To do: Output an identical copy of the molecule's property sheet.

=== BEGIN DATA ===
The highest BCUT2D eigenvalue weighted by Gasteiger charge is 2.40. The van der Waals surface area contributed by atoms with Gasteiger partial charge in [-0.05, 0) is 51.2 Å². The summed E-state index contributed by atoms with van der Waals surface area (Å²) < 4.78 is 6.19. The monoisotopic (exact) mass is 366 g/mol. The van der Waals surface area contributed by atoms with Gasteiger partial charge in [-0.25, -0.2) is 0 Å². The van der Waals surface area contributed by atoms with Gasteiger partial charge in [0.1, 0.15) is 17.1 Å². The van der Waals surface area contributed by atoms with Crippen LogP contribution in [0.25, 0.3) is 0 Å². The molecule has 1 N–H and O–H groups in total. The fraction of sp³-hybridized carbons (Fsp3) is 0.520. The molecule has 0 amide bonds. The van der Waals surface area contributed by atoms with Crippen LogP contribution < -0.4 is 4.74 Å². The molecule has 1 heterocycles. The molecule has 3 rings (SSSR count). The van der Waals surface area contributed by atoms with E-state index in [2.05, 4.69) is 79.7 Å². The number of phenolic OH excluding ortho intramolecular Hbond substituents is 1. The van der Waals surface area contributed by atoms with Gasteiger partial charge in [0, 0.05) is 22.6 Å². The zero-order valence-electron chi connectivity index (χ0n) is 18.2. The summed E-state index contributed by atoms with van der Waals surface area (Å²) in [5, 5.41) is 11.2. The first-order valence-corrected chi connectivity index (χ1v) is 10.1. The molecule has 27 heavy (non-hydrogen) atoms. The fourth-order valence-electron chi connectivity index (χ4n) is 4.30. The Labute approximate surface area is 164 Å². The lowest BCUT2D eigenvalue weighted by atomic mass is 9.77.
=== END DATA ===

The highest BCUT2D eigenvalue weighted by Gasteiger charge is 2.40. The van der Waals surface area contributed by atoms with Gasteiger partial charge in [-0.05, 0) is 51.2 Å². The summed E-state index contributed by atoms with van der Waals surface area (Å²) < 4.78 is 6.19. The monoisotopic (exact) mass is 366 g/mol. The van der Waals surface area contributed by atoms with Gasteiger partial charge in [-0.25, -0.2) is 0 Å². The van der Waals surface area contributed by atoms with Gasteiger partial charge in [0.1, 0.15) is 17.1 Å². The van der Waals surface area contributed by atoms with Crippen LogP contribution in [0.25, 0.3) is 0 Å². The molecule has 1 N–H and O–H groups in total. The fraction of sp³-hybridized carbons (Fsp3) is 0.520. The molecule has 0 amide bonds. The van der Waals surface area contributed by atoms with Crippen LogP contribution < -0.4 is 4.74 Å². The molecule has 1 heterocycles. The molecule has 3 rings (SSSR count). The van der Waals surface area contributed by atoms with E-state index in [2.05, 4.69) is 79.7 Å². The number of phenolic OH excluding ortho intramolecular Hbond substituents is 1. The van der Waals surface area contributed by atoms with Gasteiger partial charge in [0, 0.05) is 22.6 Å². The zero-order valence-electron chi connectivity index (χ0n) is 18.2. The summed E-state index contributed by atoms with van der Waals surface area (Å²) in [5, 5.41) is 11.2. The first-order valence-corrected chi connectivity index (χ1v) is 10.1. The molecule has 27 heavy (non-hydrogen) atoms. The fourth-order valence-electron chi connectivity index (χ4n) is 4.30. The Labute approximate surface area is 164 Å². The lowest BCUT2D eigenvalue weighted by atomic mass is 9.77.